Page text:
Jamison leaves county in arrears

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The paperwork tells the story. Teller County is in arrears in paying its bills. Among the unpaid bills is a debt to the State Department of Revenue for $230,000.

At issue is the failure of J.J. Jamison, the county's clerk & recorder, to distribute fees collected by her office.

“The clerk collects license, recording and motor-vehicle fees,” said Teller County commission chair Jim Ignatius. “Those dollars have to be distributed to the various entities, including the state and the cities of Woodland Park, Cripple Creek and Victor. Teller County is only the pass-through agency.”

The latest news about late or unpaid bills adds more fuel to the fire of exposure suffered by Jamison in the past few months, revelations that became public when the Secretary of State's office took over the clerk's election responsibilities in June.

The takeover was preceded by 15 months of constant review and evaluation by the Secretary's office, Ignatius said.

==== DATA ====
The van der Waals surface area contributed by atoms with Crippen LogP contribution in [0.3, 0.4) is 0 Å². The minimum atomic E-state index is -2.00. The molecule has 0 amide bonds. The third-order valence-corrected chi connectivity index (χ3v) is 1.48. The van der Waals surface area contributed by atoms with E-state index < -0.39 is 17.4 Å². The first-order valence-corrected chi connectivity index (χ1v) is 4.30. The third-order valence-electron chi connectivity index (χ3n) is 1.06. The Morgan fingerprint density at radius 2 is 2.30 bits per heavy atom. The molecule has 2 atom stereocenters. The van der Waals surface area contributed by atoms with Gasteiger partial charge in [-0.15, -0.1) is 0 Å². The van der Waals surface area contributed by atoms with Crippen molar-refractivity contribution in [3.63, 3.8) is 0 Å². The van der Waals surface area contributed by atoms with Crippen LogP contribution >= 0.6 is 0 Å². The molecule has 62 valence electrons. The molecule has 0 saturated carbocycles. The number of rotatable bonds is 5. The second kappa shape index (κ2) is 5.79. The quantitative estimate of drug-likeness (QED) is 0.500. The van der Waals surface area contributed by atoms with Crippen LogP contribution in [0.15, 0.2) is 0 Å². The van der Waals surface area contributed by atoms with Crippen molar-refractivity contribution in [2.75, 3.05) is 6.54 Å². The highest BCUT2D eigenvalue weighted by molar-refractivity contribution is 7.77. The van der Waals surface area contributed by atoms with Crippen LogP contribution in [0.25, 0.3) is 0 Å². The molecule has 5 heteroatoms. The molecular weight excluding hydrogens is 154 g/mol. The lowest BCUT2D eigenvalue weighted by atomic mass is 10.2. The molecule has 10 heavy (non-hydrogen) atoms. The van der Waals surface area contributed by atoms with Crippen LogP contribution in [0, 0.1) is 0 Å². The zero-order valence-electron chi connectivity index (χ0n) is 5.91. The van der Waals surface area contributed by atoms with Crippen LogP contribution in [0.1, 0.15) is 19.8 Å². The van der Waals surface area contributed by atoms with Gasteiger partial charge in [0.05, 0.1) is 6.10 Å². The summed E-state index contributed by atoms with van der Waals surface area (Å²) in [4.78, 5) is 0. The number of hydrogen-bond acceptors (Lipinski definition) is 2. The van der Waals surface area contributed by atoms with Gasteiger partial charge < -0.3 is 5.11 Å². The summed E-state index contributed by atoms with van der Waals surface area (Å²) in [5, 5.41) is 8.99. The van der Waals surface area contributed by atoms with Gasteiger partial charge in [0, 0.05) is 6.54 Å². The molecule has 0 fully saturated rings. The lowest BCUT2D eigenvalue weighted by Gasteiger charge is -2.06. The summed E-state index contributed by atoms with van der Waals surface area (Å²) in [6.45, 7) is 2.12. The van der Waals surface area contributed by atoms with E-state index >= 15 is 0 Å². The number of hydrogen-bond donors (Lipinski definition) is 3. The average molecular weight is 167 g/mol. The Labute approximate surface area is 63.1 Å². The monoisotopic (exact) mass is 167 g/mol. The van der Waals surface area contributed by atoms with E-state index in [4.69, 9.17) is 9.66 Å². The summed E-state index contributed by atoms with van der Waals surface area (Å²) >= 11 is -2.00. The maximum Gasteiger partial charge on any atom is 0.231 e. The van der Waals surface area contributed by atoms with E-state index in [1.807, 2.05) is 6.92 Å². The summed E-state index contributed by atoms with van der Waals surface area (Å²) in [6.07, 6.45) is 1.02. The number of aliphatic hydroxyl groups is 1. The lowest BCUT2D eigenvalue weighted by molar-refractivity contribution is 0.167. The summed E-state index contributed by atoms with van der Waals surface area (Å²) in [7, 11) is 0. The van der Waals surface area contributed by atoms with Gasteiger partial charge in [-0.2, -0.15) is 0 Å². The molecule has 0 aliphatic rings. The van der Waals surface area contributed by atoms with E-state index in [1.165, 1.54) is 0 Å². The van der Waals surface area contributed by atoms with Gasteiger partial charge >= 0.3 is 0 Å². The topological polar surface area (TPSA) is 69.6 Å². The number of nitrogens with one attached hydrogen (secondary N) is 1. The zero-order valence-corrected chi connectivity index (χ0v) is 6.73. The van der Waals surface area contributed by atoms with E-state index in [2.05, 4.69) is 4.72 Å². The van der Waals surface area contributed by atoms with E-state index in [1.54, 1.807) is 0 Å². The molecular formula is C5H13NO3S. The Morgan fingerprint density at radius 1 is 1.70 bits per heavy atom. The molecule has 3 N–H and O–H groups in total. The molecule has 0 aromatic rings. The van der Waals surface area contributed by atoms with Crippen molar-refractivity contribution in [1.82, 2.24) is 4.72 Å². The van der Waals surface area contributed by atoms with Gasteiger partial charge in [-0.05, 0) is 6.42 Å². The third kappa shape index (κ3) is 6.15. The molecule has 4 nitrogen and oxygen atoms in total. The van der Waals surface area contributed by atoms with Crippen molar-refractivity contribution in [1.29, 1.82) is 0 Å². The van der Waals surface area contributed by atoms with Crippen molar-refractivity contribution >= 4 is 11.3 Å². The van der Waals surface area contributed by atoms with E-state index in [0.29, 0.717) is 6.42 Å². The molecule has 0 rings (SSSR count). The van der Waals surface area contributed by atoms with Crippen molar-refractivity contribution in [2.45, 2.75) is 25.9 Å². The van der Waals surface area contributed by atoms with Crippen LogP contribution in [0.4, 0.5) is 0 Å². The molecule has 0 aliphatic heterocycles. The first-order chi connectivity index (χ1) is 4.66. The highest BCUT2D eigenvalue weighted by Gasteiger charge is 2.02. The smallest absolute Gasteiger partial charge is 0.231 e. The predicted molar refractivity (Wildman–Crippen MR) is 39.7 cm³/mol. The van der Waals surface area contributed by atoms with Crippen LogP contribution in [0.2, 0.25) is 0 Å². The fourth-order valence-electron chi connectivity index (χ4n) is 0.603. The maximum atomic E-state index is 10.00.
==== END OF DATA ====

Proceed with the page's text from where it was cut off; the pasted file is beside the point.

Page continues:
A series of emails and a list of late or unpaid bills reflects a high level of frustration among county officials, particularly the finance department, which has stepped in to help reconcile the clerk's books.

“Once again, my department does not have time to continue managing your financial controls and processes for you; however, we need to be able to see an end to our involvement,” writes Laurie Litwin, the county's director of finance and budget, in an email to Jamison Oct. 4.

In addition to money owed to the state, the county owes funds to the state treasurer, the state department of health and Teller County Search & Rescue. “We have suggested to our staff that some sort of check list be developed to make sure that all items collected get distributed out and paid to the correct vendor,” Litwin writes in an email Nov. 30.

In yet another revelation, county administrator Sheryl Decker writes in an email to Jamison, who has said publicly that her office had found a surplus. “…it was actually Mary Anthony (in the finance department) who discovered that the county was not balancing the accounts properly which has resulted in an overpayment of taxpayer dollars to the state totaling roughly $9,000 in the last two years alone…”

In another fiasco, Jamison failed to issue time sheets to election judges, leaving the amount of paychecks in limbo. “They need to be paid,” Ignatius said.

As of the middle of December, Ignatius remained concerned about possible penalties attached to the unpaid bills. “I'm worried,” he said.

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